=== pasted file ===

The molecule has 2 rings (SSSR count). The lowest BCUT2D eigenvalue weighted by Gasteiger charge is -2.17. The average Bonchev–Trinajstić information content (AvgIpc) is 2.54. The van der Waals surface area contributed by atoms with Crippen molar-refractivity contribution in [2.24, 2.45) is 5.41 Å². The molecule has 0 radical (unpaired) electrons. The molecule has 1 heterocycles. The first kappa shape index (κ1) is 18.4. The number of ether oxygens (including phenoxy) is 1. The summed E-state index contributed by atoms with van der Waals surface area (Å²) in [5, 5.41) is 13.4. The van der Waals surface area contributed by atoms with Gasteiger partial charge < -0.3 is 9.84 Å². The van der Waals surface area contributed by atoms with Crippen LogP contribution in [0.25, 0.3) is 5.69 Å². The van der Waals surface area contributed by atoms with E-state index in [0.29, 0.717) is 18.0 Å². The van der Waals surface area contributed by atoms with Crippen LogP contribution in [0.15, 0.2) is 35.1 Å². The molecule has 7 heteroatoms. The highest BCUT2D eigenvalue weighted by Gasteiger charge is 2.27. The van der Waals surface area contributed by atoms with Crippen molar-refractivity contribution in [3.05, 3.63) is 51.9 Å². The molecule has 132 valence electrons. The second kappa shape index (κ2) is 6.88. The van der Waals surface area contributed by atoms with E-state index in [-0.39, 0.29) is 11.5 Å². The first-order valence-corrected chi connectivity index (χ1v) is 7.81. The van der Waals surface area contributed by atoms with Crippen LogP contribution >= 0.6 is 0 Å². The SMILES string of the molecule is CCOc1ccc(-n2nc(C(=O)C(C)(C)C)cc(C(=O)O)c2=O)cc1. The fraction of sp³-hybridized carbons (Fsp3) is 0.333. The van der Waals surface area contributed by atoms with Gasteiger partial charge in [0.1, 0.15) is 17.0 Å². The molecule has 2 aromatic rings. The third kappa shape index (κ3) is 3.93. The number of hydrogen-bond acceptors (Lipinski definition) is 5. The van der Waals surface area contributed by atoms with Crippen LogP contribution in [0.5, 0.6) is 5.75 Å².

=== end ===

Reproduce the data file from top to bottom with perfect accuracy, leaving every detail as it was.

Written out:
The molecule has 2 rings (SSSR count). The lowest BCUT2D eigenvalue weighted by Gasteiger charge is -2.17. The average Bonchev–Trinajstić information content (AvgIpc) is 2.54. The van der Waals surface area contributed by atoms with Crippen molar-refractivity contribution in [2.24, 2.45) is 5.41 Å². The molecule has 0 radical (unpaired) electrons. The molecule has 1 heterocycles. The first kappa shape index (κ1) is 18.4. The number of ether oxygens (including phenoxy) is 1. The summed E-state index contributed by atoms with van der Waals surface area (Å²) in [5, 5.41) is 13.4. The van der Waals surface area contributed by atoms with Gasteiger partial charge < -0.3 is 9.84 Å². The van der Waals surface area contributed by atoms with Crippen LogP contribution in [0.25, 0.3) is 5.69 Å². The van der Waals surface area contributed by atoms with E-state index in [0.29, 0.717) is 18.0 Å². The van der Waals surface area contributed by atoms with Crippen LogP contribution in [0.15, 0.2) is 35.1 Å². The molecule has 7 heteroatoms. The highest BCUT2D eigenvalue weighted by Gasteiger charge is 2.27. The van der Waals surface area contributed by atoms with Crippen molar-refractivity contribution in [3.05, 3.63) is 51.9 Å². The molecule has 132 valence electrons. The second kappa shape index (κ2) is 6.88. The van der Waals surface area contributed by atoms with E-state index in [-0.39, 0.29) is 11.5 Å². The first-order valence-corrected chi connectivity index (χ1v) is 7.81. The van der Waals surface area contributed by atoms with Crippen LogP contribution >= 0.6 is 0 Å². The SMILES string of the molecule is CCOc1ccc(-n2nc(C(=O)C(C)(C)C)cc(C(=O)O)c2=O)cc1. The fraction of sp³-hybridized carbons (Fsp3) is 0.333. The van der Waals surface area contributed by atoms with Gasteiger partial charge in [0.1, 0.15) is 17.0 Å². The molecule has 2 aromatic rings. The third kappa shape index (κ3) is 3.93. The number of hydrogen-bond acceptors (Lipinski definition) is 5. The van der Waals surface area contributed by atoms with Crippen LogP contribution in [0.5, 0.6) is 5.75 Å².